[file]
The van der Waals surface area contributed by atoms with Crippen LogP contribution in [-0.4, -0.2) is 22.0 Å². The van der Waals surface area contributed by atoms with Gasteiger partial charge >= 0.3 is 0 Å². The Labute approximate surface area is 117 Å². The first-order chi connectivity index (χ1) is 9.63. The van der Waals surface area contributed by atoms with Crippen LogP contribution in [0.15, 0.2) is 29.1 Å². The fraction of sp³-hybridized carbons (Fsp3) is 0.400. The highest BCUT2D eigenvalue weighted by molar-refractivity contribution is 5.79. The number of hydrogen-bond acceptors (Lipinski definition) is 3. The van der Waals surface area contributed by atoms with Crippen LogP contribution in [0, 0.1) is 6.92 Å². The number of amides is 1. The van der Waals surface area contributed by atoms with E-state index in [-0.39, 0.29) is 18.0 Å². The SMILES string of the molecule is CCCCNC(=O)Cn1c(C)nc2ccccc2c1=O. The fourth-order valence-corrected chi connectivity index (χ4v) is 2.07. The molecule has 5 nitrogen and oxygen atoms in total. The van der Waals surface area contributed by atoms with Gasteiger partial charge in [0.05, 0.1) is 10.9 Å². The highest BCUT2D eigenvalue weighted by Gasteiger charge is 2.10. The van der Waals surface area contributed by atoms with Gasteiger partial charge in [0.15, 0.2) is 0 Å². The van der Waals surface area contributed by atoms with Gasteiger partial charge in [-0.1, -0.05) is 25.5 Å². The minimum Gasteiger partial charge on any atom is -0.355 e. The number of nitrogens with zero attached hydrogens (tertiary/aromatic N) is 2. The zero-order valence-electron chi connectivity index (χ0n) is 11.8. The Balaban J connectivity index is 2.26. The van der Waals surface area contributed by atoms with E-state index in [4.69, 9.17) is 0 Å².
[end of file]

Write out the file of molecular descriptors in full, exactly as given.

The van der Waals surface area contributed by atoms with Crippen LogP contribution in [-0.4, -0.2) is 22.0 Å². The van der Waals surface area contributed by atoms with Gasteiger partial charge >= 0.3 is 0 Å². The Labute approximate surface area is 117 Å². The first-order chi connectivity index (χ1) is 9.63. The van der Waals surface area contributed by atoms with Crippen LogP contribution in [0.15, 0.2) is 29.1 Å². The fraction of sp³-hybridized carbons (Fsp3) is 0.400. The highest BCUT2D eigenvalue weighted by molar-refractivity contribution is 5.79. The number of hydrogen-bond acceptors (Lipinski definition) is 3. The van der Waals surface area contributed by atoms with Crippen LogP contribution in [0, 0.1) is 6.92 Å². The number of amides is 1. The van der Waals surface area contributed by atoms with E-state index in [-0.39, 0.29) is 18.0 Å². The SMILES string of the molecule is CCCCNC(=O)Cn1c(C)nc2ccccc2c1=O. The fourth-order valence-corrected chi connectivity index (χ4v) is 2.07. The molecule has 5 nitrogen and oxygen atoms in total. The van der Waals surface area contributed by atoms with Gasteiger partial charge in [0.05, 0.1) is 10.9 Å². The highest BCUT2D eigenvalue weighted by Gasteiger charge is 2.10. The van der Waals surface area contributed by atoms with Gasteiger partial charge in [0.15, 0.2) is 0 Å². The van der Waals surface area contributed by atoms with Gasteiger partial charge in [-0.1, -0.05) is 25.5 Å². The minimum Gasteiger partial charge on any atom is -0.355 e. The number of nitrogens with zero attached hydrogens (tertiary/aromatic N) is 2. The zero-order valence-electron chi connectivity index (χ0n) is 11.8. The Balaban J connectivity index is 2.26. The van der Waals surface area contributed by atoms with E-state index in [4.69, 9.17) is 0 Å².